Staying single all your life may not be good
for your health.
That's the conclusion of new research that shows
that people who never marry face an even greater
chance of dying early than people who have been
divorced, separated or widowed. All of these groups
had shorter survival prospects than people who
were currently married.
The effect held true across all age groups, even
younger ones, the researchers noted.
"This seems to happen all the way along,"
said lead researcher Robert Kaplan, professor
and chair of the department of health services
at the University of California, Los Angeles,
School of Public Health.
His team published the findings in the September
issue of the Journal of Epidemiology and Community
Previous research had found a connection between
being married and a longer life expectancy and,
more specifically, between being married and a
lower incidence of heart disease. Marriage is
considered a rough proxy for "social connectedness,"
which experts believe can help people live longer.
Most of these studies, however, haven't distinguished
between people who are separated, divorced or
widowed and those who have never been married.
"We're getting at never-married people,"
Kaplan said. "That hasn't been looked at
The authors argued that widowed and divorced
people are more likely to have children and are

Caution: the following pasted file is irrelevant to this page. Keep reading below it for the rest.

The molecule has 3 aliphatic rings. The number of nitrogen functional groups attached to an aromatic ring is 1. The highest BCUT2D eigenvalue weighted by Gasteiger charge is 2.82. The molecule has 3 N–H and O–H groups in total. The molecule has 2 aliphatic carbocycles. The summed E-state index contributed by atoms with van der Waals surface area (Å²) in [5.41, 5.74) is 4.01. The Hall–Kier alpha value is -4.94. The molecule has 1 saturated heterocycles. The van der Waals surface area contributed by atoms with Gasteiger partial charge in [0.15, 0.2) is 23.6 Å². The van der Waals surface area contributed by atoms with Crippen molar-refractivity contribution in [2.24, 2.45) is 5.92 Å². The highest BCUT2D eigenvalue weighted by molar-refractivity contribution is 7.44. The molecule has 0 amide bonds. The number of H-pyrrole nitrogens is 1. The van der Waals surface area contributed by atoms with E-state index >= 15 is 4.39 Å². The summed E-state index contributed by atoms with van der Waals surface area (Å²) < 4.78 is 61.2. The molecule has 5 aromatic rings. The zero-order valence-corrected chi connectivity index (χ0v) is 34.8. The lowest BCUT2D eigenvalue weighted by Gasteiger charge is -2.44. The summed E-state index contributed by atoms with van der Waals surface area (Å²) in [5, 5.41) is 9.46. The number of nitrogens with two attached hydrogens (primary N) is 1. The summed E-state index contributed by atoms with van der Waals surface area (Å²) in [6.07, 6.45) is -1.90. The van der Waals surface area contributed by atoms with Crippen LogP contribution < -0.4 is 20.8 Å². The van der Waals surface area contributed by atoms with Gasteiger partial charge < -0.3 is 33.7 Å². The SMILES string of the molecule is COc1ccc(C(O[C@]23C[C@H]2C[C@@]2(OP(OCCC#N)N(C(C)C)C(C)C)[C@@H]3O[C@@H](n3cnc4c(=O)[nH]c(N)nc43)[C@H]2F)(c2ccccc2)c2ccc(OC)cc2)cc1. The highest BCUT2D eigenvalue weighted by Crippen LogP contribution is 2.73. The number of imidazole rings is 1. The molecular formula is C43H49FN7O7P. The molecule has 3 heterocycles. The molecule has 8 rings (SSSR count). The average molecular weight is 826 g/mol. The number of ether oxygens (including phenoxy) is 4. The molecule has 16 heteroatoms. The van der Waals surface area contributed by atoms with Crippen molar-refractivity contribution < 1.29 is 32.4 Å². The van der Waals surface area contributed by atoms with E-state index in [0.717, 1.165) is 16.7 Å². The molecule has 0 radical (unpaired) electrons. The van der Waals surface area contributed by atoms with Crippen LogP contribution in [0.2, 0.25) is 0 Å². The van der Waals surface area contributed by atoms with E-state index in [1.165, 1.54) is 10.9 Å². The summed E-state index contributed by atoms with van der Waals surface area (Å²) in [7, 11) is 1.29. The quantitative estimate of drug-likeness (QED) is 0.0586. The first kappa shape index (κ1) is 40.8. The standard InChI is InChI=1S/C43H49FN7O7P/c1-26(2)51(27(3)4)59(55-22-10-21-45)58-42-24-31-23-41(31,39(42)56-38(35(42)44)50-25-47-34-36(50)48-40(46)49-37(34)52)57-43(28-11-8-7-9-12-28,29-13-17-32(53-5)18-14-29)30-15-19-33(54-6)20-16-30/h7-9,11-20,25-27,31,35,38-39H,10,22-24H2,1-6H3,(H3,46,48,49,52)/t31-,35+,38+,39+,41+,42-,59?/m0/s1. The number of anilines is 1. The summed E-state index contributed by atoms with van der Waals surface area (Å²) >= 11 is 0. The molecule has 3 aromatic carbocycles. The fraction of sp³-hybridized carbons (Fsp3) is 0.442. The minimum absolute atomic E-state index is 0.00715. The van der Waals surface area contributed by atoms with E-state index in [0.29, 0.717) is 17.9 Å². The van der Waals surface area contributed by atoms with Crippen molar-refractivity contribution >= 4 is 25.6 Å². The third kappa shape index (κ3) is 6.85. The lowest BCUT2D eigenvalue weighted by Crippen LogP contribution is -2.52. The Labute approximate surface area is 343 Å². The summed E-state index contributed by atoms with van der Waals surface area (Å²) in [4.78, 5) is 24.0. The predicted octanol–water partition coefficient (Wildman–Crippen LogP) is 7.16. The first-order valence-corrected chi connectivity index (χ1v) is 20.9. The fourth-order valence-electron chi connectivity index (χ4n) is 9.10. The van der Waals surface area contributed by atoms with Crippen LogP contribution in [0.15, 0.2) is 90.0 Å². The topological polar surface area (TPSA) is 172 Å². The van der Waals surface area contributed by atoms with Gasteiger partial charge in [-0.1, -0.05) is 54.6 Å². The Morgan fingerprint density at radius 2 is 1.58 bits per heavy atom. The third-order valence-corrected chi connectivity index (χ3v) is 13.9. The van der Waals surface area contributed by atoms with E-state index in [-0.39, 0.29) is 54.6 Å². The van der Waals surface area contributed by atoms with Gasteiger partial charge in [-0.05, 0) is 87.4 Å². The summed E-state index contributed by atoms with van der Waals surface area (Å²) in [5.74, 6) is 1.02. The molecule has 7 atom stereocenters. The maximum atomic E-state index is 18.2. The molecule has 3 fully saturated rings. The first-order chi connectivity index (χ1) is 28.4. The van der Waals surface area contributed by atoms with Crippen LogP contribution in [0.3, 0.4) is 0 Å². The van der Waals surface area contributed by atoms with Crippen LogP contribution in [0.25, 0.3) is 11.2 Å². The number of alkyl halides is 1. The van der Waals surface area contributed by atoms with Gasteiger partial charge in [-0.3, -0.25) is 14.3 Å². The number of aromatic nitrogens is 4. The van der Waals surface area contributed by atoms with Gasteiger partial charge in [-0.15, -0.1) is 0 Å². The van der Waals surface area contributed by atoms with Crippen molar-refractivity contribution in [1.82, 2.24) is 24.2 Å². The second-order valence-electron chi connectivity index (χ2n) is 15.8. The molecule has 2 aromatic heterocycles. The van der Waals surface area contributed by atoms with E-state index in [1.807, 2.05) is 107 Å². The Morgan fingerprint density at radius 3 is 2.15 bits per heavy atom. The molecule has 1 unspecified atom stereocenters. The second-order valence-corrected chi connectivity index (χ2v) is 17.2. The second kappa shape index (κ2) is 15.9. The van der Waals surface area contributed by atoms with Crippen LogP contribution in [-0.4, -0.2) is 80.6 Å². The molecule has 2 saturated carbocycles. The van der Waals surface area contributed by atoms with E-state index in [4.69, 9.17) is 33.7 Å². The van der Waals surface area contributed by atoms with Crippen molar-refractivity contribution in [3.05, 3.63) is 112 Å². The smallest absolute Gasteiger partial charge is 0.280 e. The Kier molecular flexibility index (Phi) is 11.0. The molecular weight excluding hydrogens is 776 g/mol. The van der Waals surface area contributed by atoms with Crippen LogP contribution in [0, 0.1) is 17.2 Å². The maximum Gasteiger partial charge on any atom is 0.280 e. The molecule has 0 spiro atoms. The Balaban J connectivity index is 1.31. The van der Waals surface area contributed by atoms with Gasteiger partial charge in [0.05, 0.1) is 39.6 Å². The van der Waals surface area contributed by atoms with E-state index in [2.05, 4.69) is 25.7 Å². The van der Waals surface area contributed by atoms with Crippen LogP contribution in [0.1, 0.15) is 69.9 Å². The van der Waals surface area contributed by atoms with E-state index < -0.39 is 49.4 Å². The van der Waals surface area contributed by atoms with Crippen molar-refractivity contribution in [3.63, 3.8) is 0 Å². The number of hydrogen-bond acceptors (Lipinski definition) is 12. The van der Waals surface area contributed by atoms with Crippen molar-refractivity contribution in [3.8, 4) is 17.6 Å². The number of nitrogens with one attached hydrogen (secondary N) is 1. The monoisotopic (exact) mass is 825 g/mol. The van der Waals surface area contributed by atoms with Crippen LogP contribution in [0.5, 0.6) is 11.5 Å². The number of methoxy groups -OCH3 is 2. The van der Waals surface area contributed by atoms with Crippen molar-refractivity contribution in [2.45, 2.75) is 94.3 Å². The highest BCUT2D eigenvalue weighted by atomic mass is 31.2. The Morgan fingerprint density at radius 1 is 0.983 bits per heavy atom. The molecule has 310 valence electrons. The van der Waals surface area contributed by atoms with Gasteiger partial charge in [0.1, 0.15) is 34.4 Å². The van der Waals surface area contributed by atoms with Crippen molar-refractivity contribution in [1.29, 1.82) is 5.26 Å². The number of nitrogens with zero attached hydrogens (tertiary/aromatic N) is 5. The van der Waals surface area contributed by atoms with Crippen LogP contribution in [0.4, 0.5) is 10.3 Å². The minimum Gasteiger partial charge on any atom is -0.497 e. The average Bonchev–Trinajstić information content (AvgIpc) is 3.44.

thus more likely to be socially connected. Never-married
people would not have these benefits.
To test their theory, the researchers looked
at the 1997 U.S. National Death Index and the
1989 National Health Interview survey.
In 1989, almost half of the sample were married,
almost 10 percent were widowed, 12 percent were
divorced, 3 percent were separated, 5 percent
were living with someone, and 20 percent had never
The death rate for people who were unmarried,
whether because of divorce, separation or widowhood,
was significantly higher than it was for those
married and still living with their spouses.
But among those not now married, the effect was
strongest for those who had never been married
and was more pronounced among men than among women.
Compared with currently married folk, people
who had been widowed were almost 40 percent more
likely to die between 1989 and 1997, while those
who had been divorced or separated were 27 percent
more likely. Those who had never been married
were 58 percent more likely to have died than
those who were married and cohabitating.
The findings held true across all age groups,
and with different causes of death, not just heart
disease, according to the researchers. For those
aged 19 to 44, the main causes of early death
among never-married adults were infectious diseases,
and other external causes. For the older segment,
the main causes were cardiovascular and other
According to the authors, the risks of being
never married were similar to the risks of having
increased blood pressure or high cholesterol.
It's not clear if there is a cause-and-effect
"We don't know if it's causal," Kaplan
cautioned. It's possible that never-married people
suffer from poor health or engage in risky behaviors,
either of which could make them less likely to
marry, he said.
Additional research done since this study was
completed has yielded identical results, Kaplan
"It makes perfect sense," said Dr.
Audrey F. Von Poelnitz, a cardiologist at Morristown
Memorial Hospital in New Jersey. "If you're
married, you have more of a life, you have a whole
connection to the world, which creates a happier
person who has more desire to be healthy, live
healthy and live longer by taking better care
She added, "The happier you are, the healthier